Commentary: Decline of homers tied to drug testing

Still, there could be reasons other than lack of steroid use for reduction in dingers this season

? Our nation’s baseball scribes are in a fact-finding tizzy. They’ve been joined in the investigation by suspicious, grassy-knoll-theory-loving fans who enjoy a compelling mystery.

At issue is the decrease in major-league home-run totals. Last season, 2.25 homers were cranked per game, and that included an average of 2.16 for the first five weeks. This year, the barrage has dipped to 1.97 homers per game.

The power drain has prompted a rush to judgment. Is MLB’s stricter anti-steroids policy forcing sluggers to wean themselves off the magic juice? If you endorse the theory, then you believe that the downsizing muscle is causing long fly balls to fade at the warning track.

I recently mentioned the trend of fewer homers to a couple of Cardinals pitchers.

“Gee, I wonder why,” Matt Morris said, with a wink.

Do I detect a little sarcasm there?

It seems that pitchers are inclined to believe their earned-run averages no longer are being shredded by weird science and artificial hulks and that there’s a renewed fairness in the pitcher vs. batter matchup.

For now, I’m unconvinced. I’d like to see more games played, warmer weather, more of the schedule burned off and a pile of evidence before joining ranks with the Oliver Stones of the baseball universe.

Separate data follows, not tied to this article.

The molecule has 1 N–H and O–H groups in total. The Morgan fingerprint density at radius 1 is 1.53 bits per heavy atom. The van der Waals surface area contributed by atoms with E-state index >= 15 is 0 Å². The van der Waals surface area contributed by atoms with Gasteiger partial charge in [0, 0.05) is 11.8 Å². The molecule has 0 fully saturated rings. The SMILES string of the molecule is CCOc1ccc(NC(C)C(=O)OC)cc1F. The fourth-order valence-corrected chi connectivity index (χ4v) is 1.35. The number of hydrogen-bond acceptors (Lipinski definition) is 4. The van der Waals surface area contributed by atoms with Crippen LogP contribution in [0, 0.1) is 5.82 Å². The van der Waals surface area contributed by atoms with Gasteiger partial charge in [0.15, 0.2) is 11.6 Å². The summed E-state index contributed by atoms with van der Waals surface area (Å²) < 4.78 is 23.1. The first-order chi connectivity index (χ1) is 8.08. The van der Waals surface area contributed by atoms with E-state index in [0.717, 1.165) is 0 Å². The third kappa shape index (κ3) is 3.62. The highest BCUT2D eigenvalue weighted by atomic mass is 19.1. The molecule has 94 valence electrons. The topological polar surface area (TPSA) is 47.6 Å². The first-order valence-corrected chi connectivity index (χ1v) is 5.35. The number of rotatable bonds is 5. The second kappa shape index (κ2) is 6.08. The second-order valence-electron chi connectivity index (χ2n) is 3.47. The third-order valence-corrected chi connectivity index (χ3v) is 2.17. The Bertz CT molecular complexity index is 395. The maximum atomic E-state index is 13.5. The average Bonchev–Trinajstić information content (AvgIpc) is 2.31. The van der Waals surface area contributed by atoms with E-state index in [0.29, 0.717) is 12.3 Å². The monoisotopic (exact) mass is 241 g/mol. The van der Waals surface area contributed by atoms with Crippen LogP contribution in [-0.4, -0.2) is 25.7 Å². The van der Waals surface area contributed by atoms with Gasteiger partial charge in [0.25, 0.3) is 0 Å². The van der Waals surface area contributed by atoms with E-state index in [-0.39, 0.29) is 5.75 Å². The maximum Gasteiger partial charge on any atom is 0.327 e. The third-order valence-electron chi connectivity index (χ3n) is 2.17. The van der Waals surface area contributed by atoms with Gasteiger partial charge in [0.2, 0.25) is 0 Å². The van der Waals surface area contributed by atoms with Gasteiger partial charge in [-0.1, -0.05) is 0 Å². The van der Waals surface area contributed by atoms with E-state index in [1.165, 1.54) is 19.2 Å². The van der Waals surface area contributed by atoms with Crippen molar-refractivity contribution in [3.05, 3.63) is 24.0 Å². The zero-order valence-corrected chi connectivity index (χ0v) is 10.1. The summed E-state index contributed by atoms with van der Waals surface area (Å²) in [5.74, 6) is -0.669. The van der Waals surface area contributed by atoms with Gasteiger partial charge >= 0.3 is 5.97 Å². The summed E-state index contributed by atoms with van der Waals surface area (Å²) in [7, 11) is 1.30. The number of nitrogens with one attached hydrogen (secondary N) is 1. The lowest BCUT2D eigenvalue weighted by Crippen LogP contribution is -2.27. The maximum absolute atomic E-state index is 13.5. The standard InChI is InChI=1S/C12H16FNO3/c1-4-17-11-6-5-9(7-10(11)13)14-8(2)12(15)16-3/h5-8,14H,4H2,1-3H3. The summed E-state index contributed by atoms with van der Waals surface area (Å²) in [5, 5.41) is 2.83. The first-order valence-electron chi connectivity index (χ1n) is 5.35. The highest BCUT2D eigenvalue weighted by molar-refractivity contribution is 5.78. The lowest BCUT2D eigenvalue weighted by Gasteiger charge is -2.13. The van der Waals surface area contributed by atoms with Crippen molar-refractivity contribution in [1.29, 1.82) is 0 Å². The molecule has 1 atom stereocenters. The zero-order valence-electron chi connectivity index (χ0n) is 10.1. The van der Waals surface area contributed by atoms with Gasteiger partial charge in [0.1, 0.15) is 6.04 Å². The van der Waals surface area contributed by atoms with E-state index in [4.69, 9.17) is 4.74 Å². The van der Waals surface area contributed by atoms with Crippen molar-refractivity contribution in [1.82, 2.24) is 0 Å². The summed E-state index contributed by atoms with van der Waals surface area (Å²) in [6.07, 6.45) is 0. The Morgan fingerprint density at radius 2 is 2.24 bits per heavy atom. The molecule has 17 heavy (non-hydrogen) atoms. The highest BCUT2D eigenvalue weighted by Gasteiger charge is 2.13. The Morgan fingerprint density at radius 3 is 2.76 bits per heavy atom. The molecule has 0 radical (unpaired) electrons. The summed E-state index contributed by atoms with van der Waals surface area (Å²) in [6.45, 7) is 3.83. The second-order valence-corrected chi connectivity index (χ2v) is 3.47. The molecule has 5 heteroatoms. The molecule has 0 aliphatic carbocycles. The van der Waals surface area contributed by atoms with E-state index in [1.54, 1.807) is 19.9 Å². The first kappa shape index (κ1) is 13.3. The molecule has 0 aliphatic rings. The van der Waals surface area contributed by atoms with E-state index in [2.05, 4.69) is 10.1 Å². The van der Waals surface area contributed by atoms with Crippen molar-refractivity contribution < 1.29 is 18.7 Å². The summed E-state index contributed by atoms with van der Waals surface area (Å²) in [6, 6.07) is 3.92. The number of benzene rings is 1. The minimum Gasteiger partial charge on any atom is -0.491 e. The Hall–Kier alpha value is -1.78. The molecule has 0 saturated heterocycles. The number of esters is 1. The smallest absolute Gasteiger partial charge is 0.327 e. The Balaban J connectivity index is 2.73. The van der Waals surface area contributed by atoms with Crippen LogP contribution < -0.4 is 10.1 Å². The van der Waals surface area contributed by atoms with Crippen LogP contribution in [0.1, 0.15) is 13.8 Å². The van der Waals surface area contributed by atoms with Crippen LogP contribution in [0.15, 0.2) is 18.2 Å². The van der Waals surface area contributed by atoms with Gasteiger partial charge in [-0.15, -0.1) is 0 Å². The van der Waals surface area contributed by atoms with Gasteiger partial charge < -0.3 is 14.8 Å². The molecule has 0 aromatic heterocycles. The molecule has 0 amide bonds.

Raw numbers reveal fluctuations in home-run production in recent seasons. Some discrepancies seemingly knock down the steroids theory. Why, for example, did home runs increase from 2.14 per game in 2003 to 2.25 per game last season? Testing for steroids began in 2003. If players feared getting caught, then why would homers increase in 2004?

And consider this: in the midst of the alleged steroids boom period, 2002, hitters bashed 2.09 homers per game, a plummet from 2.25 homers per contest in 2001. But then the number climbed back to 2.14 homers per game in 2003. Earlier in the so-called steroids era, we saw another substantial drop in homers from 1996 (2.19 per game) to 1997 (2.05).

Research conducted by the Baseball Prospectus concluded that the rate of homers per batted balls put in play essentially is unchanged from 2004. While the current rate of offense is down from 2004, the decrease in the American League is more dramatic than in the National League. Through Thursday, slugging percentage was down 28 points in the AL, but only seven points in the NL. And while the ERA in the NL was virtually the same as last year, it has fallen from 4.63 to 4.28 in the AL. So to accept this new steroids theory, you’d also have to assume that AL hitters must have been juicing more than NL hitters.

I have a theory. A lot of offensive stars have spent time on the disabled list. That group includes Barry Bonds, Jim Thome, Sammy Sosa, Moises Alou, Jeff Bagwell, Lance Berkman, Nomar Garciaparra, Frank Thomas, Wily Mo Pena, Magglio Ordonez, Jayson Werth, Scott Rolen, Jose Cruz Jr. and Jose Valentin. Last season, those players combined to hit 381 homers. Through Thursday, they had swatted only 28.